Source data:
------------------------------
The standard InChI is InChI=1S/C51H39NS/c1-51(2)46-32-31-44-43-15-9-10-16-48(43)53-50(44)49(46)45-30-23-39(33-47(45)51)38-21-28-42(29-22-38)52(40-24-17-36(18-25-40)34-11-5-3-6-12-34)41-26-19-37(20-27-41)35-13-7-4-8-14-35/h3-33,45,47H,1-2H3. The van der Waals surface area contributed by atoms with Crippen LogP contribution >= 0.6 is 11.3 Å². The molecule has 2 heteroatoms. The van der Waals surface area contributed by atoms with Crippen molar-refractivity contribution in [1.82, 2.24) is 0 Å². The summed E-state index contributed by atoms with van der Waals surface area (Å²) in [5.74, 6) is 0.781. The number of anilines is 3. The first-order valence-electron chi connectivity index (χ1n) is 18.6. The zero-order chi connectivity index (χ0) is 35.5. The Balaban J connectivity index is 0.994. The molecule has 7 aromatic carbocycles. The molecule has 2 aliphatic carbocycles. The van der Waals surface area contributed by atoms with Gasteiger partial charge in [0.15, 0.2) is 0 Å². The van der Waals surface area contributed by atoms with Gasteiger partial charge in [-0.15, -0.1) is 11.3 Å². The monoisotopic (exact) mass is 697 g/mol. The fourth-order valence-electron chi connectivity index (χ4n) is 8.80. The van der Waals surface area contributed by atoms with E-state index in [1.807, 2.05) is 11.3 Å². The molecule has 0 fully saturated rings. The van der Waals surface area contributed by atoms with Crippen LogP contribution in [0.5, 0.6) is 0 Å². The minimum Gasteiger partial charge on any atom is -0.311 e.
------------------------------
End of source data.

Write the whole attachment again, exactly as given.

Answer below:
The standard InChI is InChI=1S/C51H39NS/c1-51(2)46-32-31-44-43-15-9-10-16-48(43)53-50(44)49(46)45-30-23-39(33-47(45)51)38-21-28-42(29-22-38)52(40-24-17-36(18-25-40)34-11-5-3-6-12-34)41-26-19-37(20-27-41)35-13-7-4-8-14-35/h3-33,45,47H,1-2H3. The van der Waals surface area contributed by atoms with Crippen LogP contribution >= 0.6 is 11.3 Å². The molecule has 2 heteroatoms. The van der Waals surface area contributed by atoms with Crippen molar-refractivity contribution in [1.82, 2.24) is 0 Å². The summed E-state index contributed by atoms with van der Waals surface area (Å²) in [5.74, 6) is 0.781. The number of anilines is 3. The first-order valence-electron chi connectivity index (χ1n) is 18.6. The zero-order chi connectivity index (χ0) is 35.5. The Balaban J connectivity index is 0.994. The molecule has 7 aromatic carbocycles. The molecule has 2 aliphatic carbocycles. The van der Waals surface area contributed by atoms with Gasteiger partial charge in [0.15, 0.2) is 0 Å². The van der Waals surface area contributed by atoms with Gasteiger partial charge in [-0.15, -0.1) is 11.3 Å². The monoisotopic (exact) mass is 697 g/mol. The fourth-order valence-electron chi connectivity index (χ4n) is 8.80. The van der Waals surface area contributed by atoms with E-state index in [1.807, 2.05) is 11.3 Å². The molecule has 0 fully saturated rings. The van der Waals surface area contributed by atoms with Crippen LogP contribution in [0.5, 0.6) is 0 Å². The minimum Gasteiger partial charge on any atom is -0.311 e.